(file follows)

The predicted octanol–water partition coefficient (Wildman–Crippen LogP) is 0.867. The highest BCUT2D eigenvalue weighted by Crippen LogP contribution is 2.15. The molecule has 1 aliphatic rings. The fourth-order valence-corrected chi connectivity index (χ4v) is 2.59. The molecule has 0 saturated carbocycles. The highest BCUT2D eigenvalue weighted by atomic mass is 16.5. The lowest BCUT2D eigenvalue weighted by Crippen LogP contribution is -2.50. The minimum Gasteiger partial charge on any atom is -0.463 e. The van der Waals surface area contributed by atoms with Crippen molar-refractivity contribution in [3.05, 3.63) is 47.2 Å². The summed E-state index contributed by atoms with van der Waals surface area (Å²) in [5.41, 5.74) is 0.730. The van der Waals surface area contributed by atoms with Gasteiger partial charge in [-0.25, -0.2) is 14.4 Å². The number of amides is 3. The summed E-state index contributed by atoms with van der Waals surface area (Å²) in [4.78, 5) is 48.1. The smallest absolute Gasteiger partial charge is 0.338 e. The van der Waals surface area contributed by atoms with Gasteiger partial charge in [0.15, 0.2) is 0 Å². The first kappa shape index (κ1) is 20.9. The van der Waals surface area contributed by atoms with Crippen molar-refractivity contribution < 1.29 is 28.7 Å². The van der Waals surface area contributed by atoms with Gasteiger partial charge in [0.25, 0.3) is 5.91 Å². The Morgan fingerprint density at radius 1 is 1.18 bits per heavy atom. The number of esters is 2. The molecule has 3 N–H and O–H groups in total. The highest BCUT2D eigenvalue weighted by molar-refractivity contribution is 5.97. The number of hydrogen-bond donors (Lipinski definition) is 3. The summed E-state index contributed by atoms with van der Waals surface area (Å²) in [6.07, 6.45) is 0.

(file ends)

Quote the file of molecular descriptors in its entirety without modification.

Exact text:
The predicted octanol–water partition coefficient (Wildman–Crippen LogP) is 0.867. The highest BCUT2D eigenvalue weighted by Crippen LogP contribution is 2.15. The molecule has 1 aliphatic rings. The fourth-order valence-corrected chi connectivity index (χ4v) is 2.59. The molecule has 0 saturated carbocycles. The highest BCUT2D eigenvalue weighted by atomic mass is 16.5. The lowest BCUT2D eigenvalue weighted by Crippen LogP contribution is -2.50. The minimum Gasteiger partial charge on any atom is -0.463 e. The van der Waals surface area contributed by atoms with Crippen molar-refractivity contribution in [3.05, 3.63) is 47.2 Å². The summed E-state index contributed by atoms with van der Waals surface area (Å²) in [5.41, 5.74) is 0.730. The van der Waals surface area contributed by atoms with Gasteiger partial charge in [-0.25, -0.2) is 14.4 Å². The number of amides is 3. The summed E-state index contributed by atoms with van der Waals surface area (Å²) in [4.78, 5) is 48.1. The smallest absolute Gasteiger partial charge is 0.338 e. The van der Waals surface area contributed by atoms with Gasteiger partial charge in [0.15, 0.2) is 0 Å². The first kappa shape index (κ1) is 20.9. The van der Waals surface area contributed by atoms with Crippen molar-refractivity contribution < 1.29 is 28.7 Å². The van der Waals surface area contributed by atoms with Gasteiger partial charge in [0.25, 0.3) is 5.91 Å². The Morgan fingerprint density at radius 1 is 1.18 bits per heavy atom. The number of esters is 2. The molecule has 3 N–H and O–H groups in total. The highest BCUT2D eigenvalue weighted by molar-refractivity contribution is 5.97. The number of hydrogen-bond donors (Lipinski definition) is 3. The summed E-state index contributed by atoms with van der Waals surface area (Å²) in [6.07, 6.45) is 0.